For the past decade, there has been general agreement among the courts that § 408 imposes strict liability on vessels that cause damage to government works. See, e.g., Id. at 724. Further, contributory negligence has not been a defense to liability under § 408 and, absent proof that the government was solely at fault, has not been a basis for apportioning or otherwise reducing damages. United States v. Tug Colette Malloy, 507 F.2d 1019, 1022 (5th Cir. 1975). See also United States v. Central Soya, Inc., 697 F.2d 165, 169 n.4 (7th Cir. 1982); United States v. Logan & Craig Charter Service, 676 F.2d 1216, 1219 (8th Cir. 1982). However, in a recently reported § 408 case, Chotin Transp., Inc. v. United States, 784 F.2d 206 (6th Cir. 1986), the Sixth Circuit Court of Appeals broke with precedent and ordered an apportioning of damages on the basis of comparative fault saying, "we also believe that where the fault of the United States is such as to equal that of [the vessel], a result which as here makes the United States whole (or better than whole) is obviously unfair." Id. at 210 (footnote omitted); see also Id. at 211 n.3. The court has found that the United States bears half the responsibility for the accident at Smithland. Consequently, although the DARON has violated § 418 and Walker Midstream is liable, without the benefit of limitation, for damages (and possibly penalties) to be assessed under § 412, Walker Midstream shall pay no more than 50% of the costs of repairing the locks and dam.

 Although both § 409 and § 403 prohibit obstruction of navigable waterways, § 409 addresses actual, present obstructions while § 403 concerns "the potential or capacity to obstruct navigation currently or in the future." Sierra Club v. Morton, 400 F. Supp. 610, 629 (N.D. Cal. 1975), quoted in Bunge Corp. v. Agri-Trans Corp., 542 F. Supp. 961, 971 (N.D. Miss. 1982), modified 721 F.2d 1005 (5th Cir. 1983). A threshold question for establishing the DARON's or Walker Midstream's liability under either statute is whether navigation through or around the Smithland Locks and Dam was obstructed, impeded or endangered as a consequence of the accident.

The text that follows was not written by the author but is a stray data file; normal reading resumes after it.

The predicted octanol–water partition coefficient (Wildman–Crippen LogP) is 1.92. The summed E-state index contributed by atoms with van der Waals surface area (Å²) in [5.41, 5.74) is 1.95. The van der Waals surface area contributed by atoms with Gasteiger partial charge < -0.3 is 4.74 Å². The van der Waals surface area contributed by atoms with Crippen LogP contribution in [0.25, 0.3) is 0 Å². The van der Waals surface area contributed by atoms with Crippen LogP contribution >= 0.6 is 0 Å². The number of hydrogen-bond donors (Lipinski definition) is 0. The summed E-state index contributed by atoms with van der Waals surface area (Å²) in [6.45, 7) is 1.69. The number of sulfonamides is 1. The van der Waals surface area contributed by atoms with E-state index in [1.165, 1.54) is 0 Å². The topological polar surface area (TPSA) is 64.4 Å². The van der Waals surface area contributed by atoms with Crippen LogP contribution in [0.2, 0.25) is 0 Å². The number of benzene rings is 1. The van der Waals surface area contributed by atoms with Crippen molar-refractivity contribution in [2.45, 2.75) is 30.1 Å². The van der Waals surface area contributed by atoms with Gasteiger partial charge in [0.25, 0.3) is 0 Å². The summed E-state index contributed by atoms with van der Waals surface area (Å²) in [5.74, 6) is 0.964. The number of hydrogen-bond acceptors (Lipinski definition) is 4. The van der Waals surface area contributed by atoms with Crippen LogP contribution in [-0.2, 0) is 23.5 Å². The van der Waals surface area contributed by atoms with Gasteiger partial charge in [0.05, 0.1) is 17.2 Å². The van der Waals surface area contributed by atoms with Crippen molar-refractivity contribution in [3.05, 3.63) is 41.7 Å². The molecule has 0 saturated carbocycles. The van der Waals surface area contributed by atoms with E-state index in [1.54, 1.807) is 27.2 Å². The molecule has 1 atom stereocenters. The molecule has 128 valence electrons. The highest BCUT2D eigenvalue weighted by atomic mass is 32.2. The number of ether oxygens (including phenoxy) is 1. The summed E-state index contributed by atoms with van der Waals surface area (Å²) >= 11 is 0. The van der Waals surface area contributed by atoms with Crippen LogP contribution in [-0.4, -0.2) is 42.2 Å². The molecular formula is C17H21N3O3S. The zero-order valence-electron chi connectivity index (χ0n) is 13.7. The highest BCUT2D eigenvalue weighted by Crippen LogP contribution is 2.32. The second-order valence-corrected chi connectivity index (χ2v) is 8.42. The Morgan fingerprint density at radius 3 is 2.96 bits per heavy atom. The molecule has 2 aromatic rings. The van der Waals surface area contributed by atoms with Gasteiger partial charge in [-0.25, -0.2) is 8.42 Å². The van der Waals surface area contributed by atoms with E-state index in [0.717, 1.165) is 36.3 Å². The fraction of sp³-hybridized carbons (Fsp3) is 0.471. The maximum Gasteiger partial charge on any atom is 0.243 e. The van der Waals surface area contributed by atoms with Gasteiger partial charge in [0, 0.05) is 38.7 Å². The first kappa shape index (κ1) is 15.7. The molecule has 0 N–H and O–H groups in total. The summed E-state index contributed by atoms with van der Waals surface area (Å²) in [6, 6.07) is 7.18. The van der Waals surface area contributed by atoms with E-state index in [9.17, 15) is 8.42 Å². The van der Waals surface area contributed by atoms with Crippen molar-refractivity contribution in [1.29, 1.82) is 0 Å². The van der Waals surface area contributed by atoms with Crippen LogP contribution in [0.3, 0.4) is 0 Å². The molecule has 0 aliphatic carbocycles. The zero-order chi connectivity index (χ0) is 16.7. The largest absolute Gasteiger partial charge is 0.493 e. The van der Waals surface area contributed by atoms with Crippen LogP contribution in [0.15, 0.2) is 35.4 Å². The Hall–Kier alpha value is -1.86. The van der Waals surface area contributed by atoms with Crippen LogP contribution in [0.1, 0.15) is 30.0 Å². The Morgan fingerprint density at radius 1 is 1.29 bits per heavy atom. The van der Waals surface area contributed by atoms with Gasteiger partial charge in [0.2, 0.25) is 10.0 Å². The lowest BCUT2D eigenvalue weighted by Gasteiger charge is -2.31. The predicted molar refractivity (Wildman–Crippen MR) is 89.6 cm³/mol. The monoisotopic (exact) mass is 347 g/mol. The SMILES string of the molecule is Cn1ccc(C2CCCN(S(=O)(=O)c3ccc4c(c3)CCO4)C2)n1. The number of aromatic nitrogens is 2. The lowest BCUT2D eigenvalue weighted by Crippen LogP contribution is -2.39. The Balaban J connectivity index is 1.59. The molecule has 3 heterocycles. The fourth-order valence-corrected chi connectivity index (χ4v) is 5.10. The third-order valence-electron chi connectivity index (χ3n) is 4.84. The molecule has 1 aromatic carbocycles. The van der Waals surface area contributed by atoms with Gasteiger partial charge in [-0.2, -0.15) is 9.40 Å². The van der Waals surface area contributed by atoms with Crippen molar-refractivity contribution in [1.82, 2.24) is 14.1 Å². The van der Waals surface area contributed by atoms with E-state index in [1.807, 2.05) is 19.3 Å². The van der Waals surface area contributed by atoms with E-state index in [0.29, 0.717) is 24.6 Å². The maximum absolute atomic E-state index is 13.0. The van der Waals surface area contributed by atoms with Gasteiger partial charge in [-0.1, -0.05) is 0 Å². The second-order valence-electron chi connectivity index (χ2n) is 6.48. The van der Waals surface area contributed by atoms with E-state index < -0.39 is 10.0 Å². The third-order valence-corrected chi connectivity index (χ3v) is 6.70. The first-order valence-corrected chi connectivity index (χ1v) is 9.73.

The record before the court includes numerous depositions from marine surveyors describing the salvaging of the barges that made up the DARON's tow. From that testimony, it appears that several of the barges eventually sank, some above the dam and at least one below it. Although a sunken barge may constitute an obstruction to navigation within the meaning of § 403 or § 409, this court cannot find Walker Midstream liable for creating such obstructions absent evidence that the barges sank in a navigable channel and, in fact, constituted a present or potential impediment to navigation. Because the United States has not developed these essential factual issues on the record, the court finds that the government has not sustained its burden of proof under § 403 and § 409.

 2. The United States is not immune to liability.

 Walker Midstream has tendered the United States to all parties as a third-party defendant. The Suits in Admiralty Act authorizes suit against the United States in situations where, "if a private person or property are involved, a proceeding in admiralty could be maintained." 46 U.S.C. Appx. § 742. The discretionary functions exception to liability has been read into the Suits in Admiralty Act. Gemp v. United States, 684 F.2d 404, 408 (6th Cir. 1982); In Re Ohio River Disaster Litigation, 579 F. Supp. 1273, 1277-79 ...